Aston Martin Racing's chief engineer gives the lowdown on his motorsport career and the new Vantage GTE race car for the WEC
by Graham Heeps and Rachel Evans
How did you get into the business? A friend who worked for Hyundai World Rally Team needed someone to help them and it just went from there really. I’ve always been interested in motorsport, but I never set out to work in it. I also worked for the Mitsubishi and Suzuki WRC teams; they were all quite short-lived, hopefully no reflection on what I was doing! I next went to Ricardo to work on motorsport transmissions, and then to Prodrive, where I’ve been for four years now. I started out developing the Vantage GT4, which was really fun, then the GT3 this last year. I did the design and engineering for that and now I’m on the GTE project.
Describe your typical day At the moment a lot of it is the design of the Vantage GTE, sorting engineering issues and planning for this car, but at the same time we’ve got the GT3, which is going through the modification process, so we’ve got the balance tests, homogulation inspections. So there’s quite a lot to do on those cars at the moment.
The 2012 Vantage GTE is evolved from the GT2 version. What changes are there under the skin? We’ve only been working on the GTE for around four months, but we’ve focused mainly on reliability and serviceability this year. Performance-wise it’s mainly aero and we’ve got some engine tweaks. The lower subframe has changed so you can pull the engine out of the front of the car rather than split the car at the bulkhead, which cuts the engine change time of the car from four hours to one hour. We’ve got a new block and a new head for reliability, and we’ve changed some port detail to give a bit more efficiency. The fuel cell’s now moved from in the trunk to a lower position behind the driver, where it is on the road car. The rear subframe has been altered and we’ve raised the gearbox to reduce the driveshaft angles. The front uprights, which used to be a slightly modified road-car part in the GT2, have been replaced across the range by a bespoke part from the GT3.
The block is still fundamentally the ex-Jaguar V8? Yes. It’s not a new engine but the guys are doing a good job with it, it’s got the power we need and it’s lightweight. The reliability and the engine of the car this year will be really improved and hopefully we can get some top results.
Aero-wise has it all been done in CFD or did you put the car in a tunnel? It’s been done in CFD mainly, a lot of it is carry-over. We’ve done some work with the front bumper and wheel arches, but the rear wing has been the biggest benefit we’ve had. We used it at Le Mans last year, but we’re using it in every round this year. It offers similar downforce to the traditional wing, but the drag is massively reduced.
What is the performance difference between the Vantage GT3, which has the V12 engine, and the GTE, which has the V8 engine?The power difference is reasonable, but the V12 engine is heavier, and further forward so the weight distribution isn’t quite there. There are obvious benefits from using the V8 engine – packaging and cooling for example – so the performance difference over a lap I don’t think will be significantly different. And in GT3, we’ve all got to run mandatory restrictors this year.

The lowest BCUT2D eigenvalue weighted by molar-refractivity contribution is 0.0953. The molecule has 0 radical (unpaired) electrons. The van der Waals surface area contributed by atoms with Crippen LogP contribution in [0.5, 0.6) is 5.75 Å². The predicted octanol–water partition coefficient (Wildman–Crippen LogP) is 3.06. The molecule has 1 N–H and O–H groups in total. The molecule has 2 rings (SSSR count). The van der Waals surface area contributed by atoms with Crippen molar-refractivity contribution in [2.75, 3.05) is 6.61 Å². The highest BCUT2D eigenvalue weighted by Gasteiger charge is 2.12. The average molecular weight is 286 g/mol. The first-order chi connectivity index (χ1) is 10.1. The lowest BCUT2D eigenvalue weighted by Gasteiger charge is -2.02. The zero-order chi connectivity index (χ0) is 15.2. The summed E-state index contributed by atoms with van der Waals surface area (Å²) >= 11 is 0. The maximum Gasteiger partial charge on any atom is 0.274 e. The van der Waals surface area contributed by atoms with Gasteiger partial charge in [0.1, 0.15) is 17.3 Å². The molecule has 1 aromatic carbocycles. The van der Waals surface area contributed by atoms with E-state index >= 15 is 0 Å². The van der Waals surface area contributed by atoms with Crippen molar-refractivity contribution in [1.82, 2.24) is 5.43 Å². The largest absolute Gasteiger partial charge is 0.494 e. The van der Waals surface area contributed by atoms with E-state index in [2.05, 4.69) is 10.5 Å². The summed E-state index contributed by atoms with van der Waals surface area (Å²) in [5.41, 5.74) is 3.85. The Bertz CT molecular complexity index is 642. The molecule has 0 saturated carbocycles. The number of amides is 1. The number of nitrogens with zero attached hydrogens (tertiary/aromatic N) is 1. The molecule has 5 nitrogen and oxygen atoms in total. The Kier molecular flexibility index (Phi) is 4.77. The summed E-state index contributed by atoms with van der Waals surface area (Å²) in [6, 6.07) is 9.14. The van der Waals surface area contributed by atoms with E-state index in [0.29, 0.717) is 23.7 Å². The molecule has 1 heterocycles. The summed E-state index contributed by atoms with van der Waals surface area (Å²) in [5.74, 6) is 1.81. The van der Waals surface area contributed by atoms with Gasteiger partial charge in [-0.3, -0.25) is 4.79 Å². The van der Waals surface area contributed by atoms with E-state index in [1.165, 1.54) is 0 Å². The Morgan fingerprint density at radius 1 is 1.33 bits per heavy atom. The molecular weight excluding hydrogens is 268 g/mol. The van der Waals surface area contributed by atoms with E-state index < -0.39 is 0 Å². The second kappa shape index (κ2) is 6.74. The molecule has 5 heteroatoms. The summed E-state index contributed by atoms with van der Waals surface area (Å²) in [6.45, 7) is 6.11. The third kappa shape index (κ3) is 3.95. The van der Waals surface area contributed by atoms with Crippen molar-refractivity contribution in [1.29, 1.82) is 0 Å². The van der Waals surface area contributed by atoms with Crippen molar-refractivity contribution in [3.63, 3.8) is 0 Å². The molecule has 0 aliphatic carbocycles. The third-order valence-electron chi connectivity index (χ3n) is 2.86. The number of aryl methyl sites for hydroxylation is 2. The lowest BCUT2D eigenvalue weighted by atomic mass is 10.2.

Is this an additional performance balancing measure the FIA has not used before? Yes, and I prefer a balance on power rather then weight. Loading them all up with ballast to be 1,400kg or whatever puts the brakes under pressure, the tires under pressure. Power reduction is the way to do it. We’ll see how it goes this year but it’s a positive move.
Where do you see the future of GT racing going in 10 years?Difficult to say! It seems at the moment that there so many categories, and with the economy as it is there aren’t really enough people to fill all of the categories everywhere. It does seem to be that they’re all, not necessarily merging, but getting closer together. The GT3 for example is not a dissimilar car to the GTE really – it’s got the V12 engine obviously, but from looks, performance and weight they’re not a million miles away, which I think leads to some confusion for the spectators and fans. It would be nice to think that they could base them all one car with certain kits or upgrades for each championship.
What would you do if you didn’t work in motorsport? I started on the graduate scheme at MIRA. So I’m sure it would have been engineering in the automotive industry – but it wouldn’t have been quite as frantic or exciting…
This interview was conducted in March 2012
For the fourth successive year, DMG Mori takes up partnership with Team Porsche, as it campaigns in the LMP1 category of the FIA World Endurance Championship Click here to read more
McLaren Honda has added a number of 3D printed components to its MCL32 race car, with the aim of increasing its performance, accelerating development and reducing overall weight Click here to read more
The official test and media day of the 2017 Blancpain GT Series gave Pirelli the opportunity to outline the changes to its endurance and GT racing product ranges Click here to read more
We are building a list of leading suppliers covering all aspects of the professional motorsport industry. Want to see your company included? Contact email@example.com for more details.
Do you have an opinion you'd like to share with the professional motorsport community? We'd like to hear your views and opinions on the leading issues shaping the industry. Share your comments by sending up to 500 words to firstname.lastname@example.org